French filmmaker-actress Maïwenn won the Jury Prize at last year’s Cannes, but the director had a fair share of detractors when it came to her ensemble comedy-drama Polisse. The emotional film centers on the daily lives of a Parisian police squad dedicated to solving child-abuse crimes and was applauded for its realism and naturalistic performances. Several major publications, however, saw it as “wildly unconvincing and melodramatic,” with a “ridiculous” ending. Last year’s Cannes jury included Olivier Assayas and Johnnie To — two filmmakers with close ties to French cinema — who may have favored Maïwenn, and director Mahamat Saleh Haroun (A Screaming Man) may have appreciated the movie’s social slant. Still, in the end Terrence Malick’s Tree of Life swept the Palme.

Sleeping Beauty

Debut film from novelist Julia Leigh — “presented” by Cannes’ only Palme d’Or winner Jane Campion — divided critics, some finding the opaque drama far too distant. Others criticized star Emily Browning (Sucker Punch) for another overtly sexual role. Despite stunning production design from Annie Beauchamp and Geoffrey Simpson’s striking cinematography, the film’s disturbing subject matter — about a girl who becomes wrapped up in a strange world of near-necrophilic sex — may have been too much to overcome. However, judge Robert De Niro did admit that the film was amongst those being intensely considered.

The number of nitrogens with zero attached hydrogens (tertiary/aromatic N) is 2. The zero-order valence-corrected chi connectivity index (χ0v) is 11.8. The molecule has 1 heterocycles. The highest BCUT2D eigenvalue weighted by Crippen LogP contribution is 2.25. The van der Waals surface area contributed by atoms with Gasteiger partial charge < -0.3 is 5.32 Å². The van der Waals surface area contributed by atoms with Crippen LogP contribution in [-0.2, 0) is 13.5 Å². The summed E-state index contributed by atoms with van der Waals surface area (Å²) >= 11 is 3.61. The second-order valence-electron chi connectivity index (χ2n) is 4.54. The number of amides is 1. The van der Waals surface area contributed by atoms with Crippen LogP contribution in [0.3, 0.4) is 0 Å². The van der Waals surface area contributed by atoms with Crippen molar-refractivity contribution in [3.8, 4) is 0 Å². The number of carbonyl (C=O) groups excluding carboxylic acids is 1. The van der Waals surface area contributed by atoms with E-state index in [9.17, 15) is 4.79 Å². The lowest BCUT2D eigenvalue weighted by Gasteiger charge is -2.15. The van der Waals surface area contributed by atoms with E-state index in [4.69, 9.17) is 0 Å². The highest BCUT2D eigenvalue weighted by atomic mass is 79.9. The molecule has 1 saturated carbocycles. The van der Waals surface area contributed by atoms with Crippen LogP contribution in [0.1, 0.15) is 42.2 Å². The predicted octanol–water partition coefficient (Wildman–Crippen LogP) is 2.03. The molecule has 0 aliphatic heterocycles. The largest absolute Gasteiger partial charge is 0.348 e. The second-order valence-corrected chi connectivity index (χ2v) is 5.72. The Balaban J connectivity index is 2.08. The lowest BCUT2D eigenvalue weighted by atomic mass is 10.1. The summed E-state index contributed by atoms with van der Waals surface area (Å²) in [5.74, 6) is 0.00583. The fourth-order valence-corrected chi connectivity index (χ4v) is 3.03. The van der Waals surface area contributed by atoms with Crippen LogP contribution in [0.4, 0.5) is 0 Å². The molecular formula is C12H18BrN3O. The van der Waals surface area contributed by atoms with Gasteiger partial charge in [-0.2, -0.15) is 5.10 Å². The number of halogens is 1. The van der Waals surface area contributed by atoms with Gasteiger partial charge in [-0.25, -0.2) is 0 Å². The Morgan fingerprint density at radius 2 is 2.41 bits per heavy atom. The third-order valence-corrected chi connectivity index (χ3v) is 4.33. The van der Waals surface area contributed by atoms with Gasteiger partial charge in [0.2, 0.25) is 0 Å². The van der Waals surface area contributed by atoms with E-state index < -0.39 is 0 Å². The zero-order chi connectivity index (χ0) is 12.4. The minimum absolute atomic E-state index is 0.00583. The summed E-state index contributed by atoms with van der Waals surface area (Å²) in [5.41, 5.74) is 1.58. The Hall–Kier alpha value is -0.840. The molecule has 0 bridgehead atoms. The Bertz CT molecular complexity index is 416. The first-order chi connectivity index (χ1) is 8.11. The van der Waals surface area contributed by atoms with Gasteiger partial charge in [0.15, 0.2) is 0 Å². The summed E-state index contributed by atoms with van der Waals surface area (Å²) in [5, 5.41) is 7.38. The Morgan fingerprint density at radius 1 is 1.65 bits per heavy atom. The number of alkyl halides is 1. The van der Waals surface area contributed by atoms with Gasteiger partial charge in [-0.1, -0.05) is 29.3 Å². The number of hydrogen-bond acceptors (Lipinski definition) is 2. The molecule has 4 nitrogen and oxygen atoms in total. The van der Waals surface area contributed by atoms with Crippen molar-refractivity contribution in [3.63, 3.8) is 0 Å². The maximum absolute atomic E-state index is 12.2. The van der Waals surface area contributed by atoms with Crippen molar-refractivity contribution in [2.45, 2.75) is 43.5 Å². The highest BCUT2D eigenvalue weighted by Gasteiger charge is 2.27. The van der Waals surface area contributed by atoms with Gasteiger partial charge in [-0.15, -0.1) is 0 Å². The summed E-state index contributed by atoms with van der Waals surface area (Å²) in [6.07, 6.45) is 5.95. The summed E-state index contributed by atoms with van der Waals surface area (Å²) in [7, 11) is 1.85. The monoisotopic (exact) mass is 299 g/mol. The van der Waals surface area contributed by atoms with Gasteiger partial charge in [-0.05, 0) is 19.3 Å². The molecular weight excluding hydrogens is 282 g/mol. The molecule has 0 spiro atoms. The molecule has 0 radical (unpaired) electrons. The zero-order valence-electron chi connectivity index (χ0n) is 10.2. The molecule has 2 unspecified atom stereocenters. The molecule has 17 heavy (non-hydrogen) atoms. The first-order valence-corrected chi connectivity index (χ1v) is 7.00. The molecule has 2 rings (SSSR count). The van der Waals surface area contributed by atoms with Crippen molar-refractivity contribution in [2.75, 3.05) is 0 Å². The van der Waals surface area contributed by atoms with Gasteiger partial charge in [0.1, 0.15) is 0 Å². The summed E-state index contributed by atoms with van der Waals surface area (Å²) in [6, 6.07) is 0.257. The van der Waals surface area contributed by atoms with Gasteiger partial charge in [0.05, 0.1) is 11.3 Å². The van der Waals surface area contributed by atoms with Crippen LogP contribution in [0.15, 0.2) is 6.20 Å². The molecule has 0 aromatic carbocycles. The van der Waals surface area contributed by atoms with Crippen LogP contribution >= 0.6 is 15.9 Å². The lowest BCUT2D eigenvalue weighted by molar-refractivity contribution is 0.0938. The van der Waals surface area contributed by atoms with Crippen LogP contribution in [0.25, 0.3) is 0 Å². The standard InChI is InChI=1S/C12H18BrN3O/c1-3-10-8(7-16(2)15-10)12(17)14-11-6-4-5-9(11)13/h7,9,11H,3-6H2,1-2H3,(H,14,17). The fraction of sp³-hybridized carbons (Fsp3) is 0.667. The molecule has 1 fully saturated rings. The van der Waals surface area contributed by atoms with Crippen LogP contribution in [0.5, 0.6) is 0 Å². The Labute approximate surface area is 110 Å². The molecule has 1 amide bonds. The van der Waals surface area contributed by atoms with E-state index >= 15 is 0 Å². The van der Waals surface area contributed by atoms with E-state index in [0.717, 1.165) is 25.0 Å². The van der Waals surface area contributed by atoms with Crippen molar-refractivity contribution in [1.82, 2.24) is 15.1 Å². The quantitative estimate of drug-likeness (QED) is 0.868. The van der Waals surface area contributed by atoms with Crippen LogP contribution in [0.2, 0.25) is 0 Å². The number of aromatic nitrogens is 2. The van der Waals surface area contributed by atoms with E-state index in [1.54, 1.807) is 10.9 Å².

We Need to Talk About Kevin

Lynne Ramsay hadn’t made a movie since 2002’s Morvern Callar, but she returned to Cannes with an adaptation of Lionel Shriver’s novel about a mom (Tilda Swinton) coming to terms with the violent actions of her disturbed son (Ezra Miller). The emotional film and its challenging subject matter won unanimous praise for its haunting style and stellar acting. Was the “brilliant, nihilist feminist parable” simply lost next to Mallick’s epic meditation?


Naomi Kawase’s history at Cannes made Hanezu seem like a shoo-in, but while the film had lofty intentions, many didn’t find a pay-off with the the Japanese drama. THR said Hanezu was “visually rhapsodic, but overbearingly metaphorical and emotionally wan.” Salon pointed out that the film tackles many of the same things as Mallick’s winner Tree of Life, but that the “no-budget version” may have been “too specifically Japanese to travel well.” The website also shared that Kawase isn’t a filmmaker even especially well known in her home country.